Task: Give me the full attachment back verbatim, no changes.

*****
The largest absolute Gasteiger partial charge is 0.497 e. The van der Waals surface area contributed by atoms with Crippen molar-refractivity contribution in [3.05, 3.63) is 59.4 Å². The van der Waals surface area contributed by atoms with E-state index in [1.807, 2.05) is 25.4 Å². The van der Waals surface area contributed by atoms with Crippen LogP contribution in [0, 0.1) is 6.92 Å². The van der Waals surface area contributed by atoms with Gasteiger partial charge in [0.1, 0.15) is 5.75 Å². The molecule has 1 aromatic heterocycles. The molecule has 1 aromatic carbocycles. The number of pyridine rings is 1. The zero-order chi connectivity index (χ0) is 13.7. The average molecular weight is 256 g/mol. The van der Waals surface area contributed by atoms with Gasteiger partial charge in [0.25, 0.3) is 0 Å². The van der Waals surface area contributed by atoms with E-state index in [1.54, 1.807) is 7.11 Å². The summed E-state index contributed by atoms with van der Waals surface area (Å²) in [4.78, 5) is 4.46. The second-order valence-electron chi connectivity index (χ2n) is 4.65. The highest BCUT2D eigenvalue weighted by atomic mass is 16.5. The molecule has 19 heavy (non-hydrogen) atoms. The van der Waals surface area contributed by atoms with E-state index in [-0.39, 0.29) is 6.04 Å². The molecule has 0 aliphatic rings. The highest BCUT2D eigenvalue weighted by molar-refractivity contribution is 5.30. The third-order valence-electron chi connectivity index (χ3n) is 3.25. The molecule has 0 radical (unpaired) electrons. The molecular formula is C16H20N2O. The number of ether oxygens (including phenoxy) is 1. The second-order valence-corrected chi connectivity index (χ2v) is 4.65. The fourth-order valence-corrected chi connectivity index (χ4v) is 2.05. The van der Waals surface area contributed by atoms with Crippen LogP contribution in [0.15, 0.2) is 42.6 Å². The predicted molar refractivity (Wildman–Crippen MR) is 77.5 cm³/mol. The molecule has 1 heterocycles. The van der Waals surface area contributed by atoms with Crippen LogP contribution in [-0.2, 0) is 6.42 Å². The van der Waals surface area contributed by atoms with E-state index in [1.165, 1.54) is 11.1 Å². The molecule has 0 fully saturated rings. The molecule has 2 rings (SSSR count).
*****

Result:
The largest absolute Gasteiger partial charge is 0.497 e. The van der Waals surface area contributed by atoms with Crippen molar-refractivity contribution in [3.05, 3.63) is 59.4 Å². The van der Waals surface area contributed by atoms with E-state index in [1.807, 2.05) is 25.4 Å². The van der Waals surface area contributed by atoms with Crippen LogP contribution in [0, 0.1) is 6.92 Å². The van der Waals surface area contributed by atoms with Gasteiger partial charge in [0.1, 0.15) is 5.75 Å². The molecule has 1 aromatic heterocycles. The molecule has 1 aromatic carbocycles. The number of pyridine rings is 1. The zero-order chi connectivity index (χ0) is 13.7. The average molecular weight is 256 g/mol. The van der Waals surface area contributed by atoms with Gasteiger partial charge in [0.25, 0.3) is 0 Å². The van der Waals surface area contributed by atoms with E-state index in [1.54, 1.807) is 7.11 Å². The summed E-state index contributed by atoms with van der Waals surface area (Å²) in [4.78, 5) is 4.46. The second-order valence-electron chi connectivity index (χ2n) is 4.65. The highest BCUT2D eigenvalue weighted by atomic mass is 16.5. The molecule has 19 heavy (non-hydrogen) atoms. The van der Waals surface area contributed by atoms with E-state index in [-0.39, 0.29) is 6.04 Å². The molecule has 0 aliphatic rings. The highest BCUT2D eigenvalue weighted by molar-refractivity contribution is 5.30. The third-order valence-electron chi connectivity index (χ3n) is 3.25. The molecule has 0 radical (unpaired) electrons. The molecular formula is C16H20N2O. The number of ether oxygens (including phenoxy) is 1. The second-order valence-corrected chi connectivity index (χ2v) is 4.65. The fourth-order valence-corrected chi connectivity index (χ4v) is 2.05. The van der Waals surface area contributed by atoms with Crippen LogP contribution in [0.15, 0.2) is 42.6 Å². The predicted molar refractivity (Wildman–Crippen MR) is 77.5 cm³/mol. The molecule has 1 heterocycles. The van der Waals surface area contributed by atoms with Crippen LogP contribution in [-0.2, 0) is 6.42 Å². The van der Waals surface area contributed by atoms with E-state index in [1.165, 1.54) is 11.1 Å². The molecule has 0 fully saturated rings. The molecule has 2 rings (SSSR count).